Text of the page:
Aspartic Acid

Aspartic Acid

Aspartic Acid

Formal Name: L-aspartate
Supplement Forms: Pills, food, liquid

Recommended Daily Allowance

  • Infants: (0 to 12 Months) N/A
  • Children: (1 to 13 years) N/A
  • Adolescents: (14 to 18 Years) N/A
  • Adults: (19 and Older) N/A
  • Lactating Women: N/A
  • Pregnant Women: N/A

Notes: Aspartic Acid is a non-essential amino acid that is produced internally within the body.

Additional Information

Aspartic acid is only one of two acidic amino acids. It is greatly associated with alanine because they share similar chemical form, with the main difference being aspartic acid's negatively charged carboxylic acid group. Aspartic acid can be produced from glutamic acid and oxaloacetic acid by the body, but can also be found in plant proteins.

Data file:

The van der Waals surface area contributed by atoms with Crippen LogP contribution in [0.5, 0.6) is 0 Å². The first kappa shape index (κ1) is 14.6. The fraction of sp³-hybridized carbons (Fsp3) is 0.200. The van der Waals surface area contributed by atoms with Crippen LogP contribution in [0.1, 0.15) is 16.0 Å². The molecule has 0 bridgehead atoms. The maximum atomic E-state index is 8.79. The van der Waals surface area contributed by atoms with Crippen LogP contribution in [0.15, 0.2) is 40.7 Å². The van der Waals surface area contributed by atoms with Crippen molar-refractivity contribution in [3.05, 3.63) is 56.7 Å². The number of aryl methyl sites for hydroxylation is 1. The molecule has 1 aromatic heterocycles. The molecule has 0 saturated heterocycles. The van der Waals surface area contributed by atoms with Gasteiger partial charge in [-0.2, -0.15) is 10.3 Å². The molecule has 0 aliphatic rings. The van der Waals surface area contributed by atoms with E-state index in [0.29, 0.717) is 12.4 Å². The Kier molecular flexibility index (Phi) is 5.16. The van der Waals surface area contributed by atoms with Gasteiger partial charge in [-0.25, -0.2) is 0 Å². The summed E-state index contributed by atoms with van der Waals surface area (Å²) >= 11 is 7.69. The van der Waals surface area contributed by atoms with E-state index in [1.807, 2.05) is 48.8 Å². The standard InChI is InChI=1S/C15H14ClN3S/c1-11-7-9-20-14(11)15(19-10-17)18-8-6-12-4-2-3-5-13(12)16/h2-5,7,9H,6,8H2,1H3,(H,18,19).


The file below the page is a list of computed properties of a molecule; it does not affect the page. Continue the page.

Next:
Bodily Functions Aspartic Acid Assists

One of aspartic acid's greatest benefits is its ability to be used in the synthesis of other important amino acids such as asparagine, arginine, lysine, methionine, threonine and isoleucine. Additionally, aspartic acid has a role in maintaining general central and peripheral nervous system health and is needed in maintaining an appropriate pH level within the blood stream.

Symptoms Of Deficiency:
  • Depression
  • Chronic fatigue via reduced cellular energy
Foods High In Aspartic Acid

Quality sources of aspartic acid include meat, poultry, fish, cheese, milk and sprouting seeds.

Ailments That Aspartic Acid Helps Against:
  • May aid in the treatment of chronic fatigue syndrome
  • May be used in liver detoxification
  • Helps remove excess ammonia
Side Effects And Toxicity

Aspartic acid's tolerable upper limit level is 1.5-2.0 grams per day. Toxic levels of aspartic acid have not been identified.